Dr. Seuss's Scrambled Eggs Super!
Children's book review by Steve Barancik
Tackling the issue of men cooking
Management apologizes in advance for the political incorrectness of this review.
Everyone knows that men and women have different attitudes toward meal preparation.
Women cook. Men barbecue.
Women use ingredients. Men use secret ingredients.
Women aim to please. Men aim to win chili cook-offs.
Don't believe me? Listen to this one young man:
I don't like to brag and I don't like to boast,
Said Peter T. Hooper, but speaking of toast
And speaking of kitchens and ketchup and cake
And kettles and stoves and the stuff people bake...
Well, I don't like to brag, but I'm telling you, Liz,
That speaking of cooks, I'm the best that there is!
Why, only last Tuesday, when mother was out
I really cooked something worth talking about.
Looking a lot like an older version of the Cat in the Hat kid (whose mother is out yet again) Peter has it in his head to make scrambled eggs. And not just any scrambled eggs, but... (Review continues below.)
Scrambled Eggs Super-dee-Dooper-dee-Booper
Special de luxe a-la-Peter T. Hooper.
That, of course, will require some very special eggs.
Enter a whole lot of birds only Seuss could conjure, living in places only Seuss could conjure, requiring egg-collecting techniques only Seuss could imagine.
Then I went for the eggs of a Long-Legger Kwong.
Now this Kwong...well, she's built just a little bit wrong,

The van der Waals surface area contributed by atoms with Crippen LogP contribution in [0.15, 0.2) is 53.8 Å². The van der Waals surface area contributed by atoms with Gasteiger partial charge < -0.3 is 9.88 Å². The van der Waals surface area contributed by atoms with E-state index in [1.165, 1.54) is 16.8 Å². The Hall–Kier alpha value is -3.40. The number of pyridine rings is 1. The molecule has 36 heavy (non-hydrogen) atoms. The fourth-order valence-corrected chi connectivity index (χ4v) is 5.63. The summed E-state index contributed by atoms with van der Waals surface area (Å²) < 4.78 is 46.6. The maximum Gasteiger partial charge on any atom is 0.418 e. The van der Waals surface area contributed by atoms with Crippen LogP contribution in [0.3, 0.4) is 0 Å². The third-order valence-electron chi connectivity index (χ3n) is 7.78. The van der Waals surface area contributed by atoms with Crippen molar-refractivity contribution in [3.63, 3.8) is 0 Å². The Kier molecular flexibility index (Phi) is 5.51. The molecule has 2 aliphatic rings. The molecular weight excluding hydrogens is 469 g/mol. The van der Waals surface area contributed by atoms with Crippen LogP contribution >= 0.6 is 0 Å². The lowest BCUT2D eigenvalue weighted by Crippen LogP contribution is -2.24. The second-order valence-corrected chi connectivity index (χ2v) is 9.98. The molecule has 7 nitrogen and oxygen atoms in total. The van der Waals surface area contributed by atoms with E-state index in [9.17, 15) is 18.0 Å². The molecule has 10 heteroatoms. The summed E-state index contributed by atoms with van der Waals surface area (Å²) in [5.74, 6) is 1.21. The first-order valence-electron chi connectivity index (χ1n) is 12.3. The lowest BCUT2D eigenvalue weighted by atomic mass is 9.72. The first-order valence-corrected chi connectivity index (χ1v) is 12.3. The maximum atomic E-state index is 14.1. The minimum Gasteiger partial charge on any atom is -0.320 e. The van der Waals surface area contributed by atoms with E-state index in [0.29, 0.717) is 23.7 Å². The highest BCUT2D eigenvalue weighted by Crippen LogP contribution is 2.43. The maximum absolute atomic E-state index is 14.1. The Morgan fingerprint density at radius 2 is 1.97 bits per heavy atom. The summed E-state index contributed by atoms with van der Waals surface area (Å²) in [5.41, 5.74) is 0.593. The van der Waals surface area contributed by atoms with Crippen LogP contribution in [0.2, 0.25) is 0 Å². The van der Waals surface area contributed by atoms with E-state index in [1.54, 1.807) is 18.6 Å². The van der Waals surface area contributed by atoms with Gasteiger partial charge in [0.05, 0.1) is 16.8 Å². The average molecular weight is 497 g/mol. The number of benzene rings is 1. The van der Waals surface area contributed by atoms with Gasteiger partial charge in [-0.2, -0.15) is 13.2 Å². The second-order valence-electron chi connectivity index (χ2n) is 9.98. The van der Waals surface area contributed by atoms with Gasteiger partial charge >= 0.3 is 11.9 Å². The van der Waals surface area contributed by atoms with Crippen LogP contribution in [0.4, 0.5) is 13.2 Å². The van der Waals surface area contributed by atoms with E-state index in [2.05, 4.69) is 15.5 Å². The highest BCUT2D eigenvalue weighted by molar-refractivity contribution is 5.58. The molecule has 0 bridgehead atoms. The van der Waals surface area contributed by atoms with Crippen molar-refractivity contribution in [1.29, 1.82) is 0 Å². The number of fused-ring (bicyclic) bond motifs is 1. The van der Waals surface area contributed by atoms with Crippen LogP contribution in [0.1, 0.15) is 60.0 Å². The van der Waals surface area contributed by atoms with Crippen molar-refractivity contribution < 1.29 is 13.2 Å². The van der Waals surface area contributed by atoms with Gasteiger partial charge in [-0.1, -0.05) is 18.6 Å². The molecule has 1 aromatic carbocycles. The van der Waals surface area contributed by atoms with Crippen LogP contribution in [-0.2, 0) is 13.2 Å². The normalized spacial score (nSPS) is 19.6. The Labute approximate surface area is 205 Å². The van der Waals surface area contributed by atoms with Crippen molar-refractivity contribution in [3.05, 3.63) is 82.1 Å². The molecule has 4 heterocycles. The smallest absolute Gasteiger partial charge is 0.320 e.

For her legs are so terribly, terribly long
That she has to lay eggs twenty feet in the air
And they drop, with a plop, to the ground from up there!
So unless you can catch 'em before the eggs crash
You haven't got eggs. You've got Long-Legger hash.
It should be noted that Peter is trying to impress a girl with his culinary exploits. (Depending on your gender, you'll either read her expression as wholly impressed or doubtful of his sanity.)
Scrambled Eggs Super!
Seuss captures perfectly the male compulsion to turn whipping up a meal into something we imagine people should buy tickets for. (Whether this is actually our fault or whether it's how we were tricked into the kitchen by our mothers, sisters, wives and girlfriends is a question I'll leave to the academics.)
The only way the good Doctor could have made it all feel any more apt is if he'd rendered Peter T. Hooper as an adult male, but of course kids' books feature kids. (Though it surely looks to me like Peter has a receding hairline.)
Scrambled Eggs Super is truly a forgotten Seuss classic (but not for vegans), barely remembered among all the amazing work Seuss did in the 1950s. And ladies?...
Don't tell your husbands and boyfriends why you think it's so funny.
Webmaster's note: The reviewer's secret guacamole ingredient is sesame oil. Don't tell anybody.
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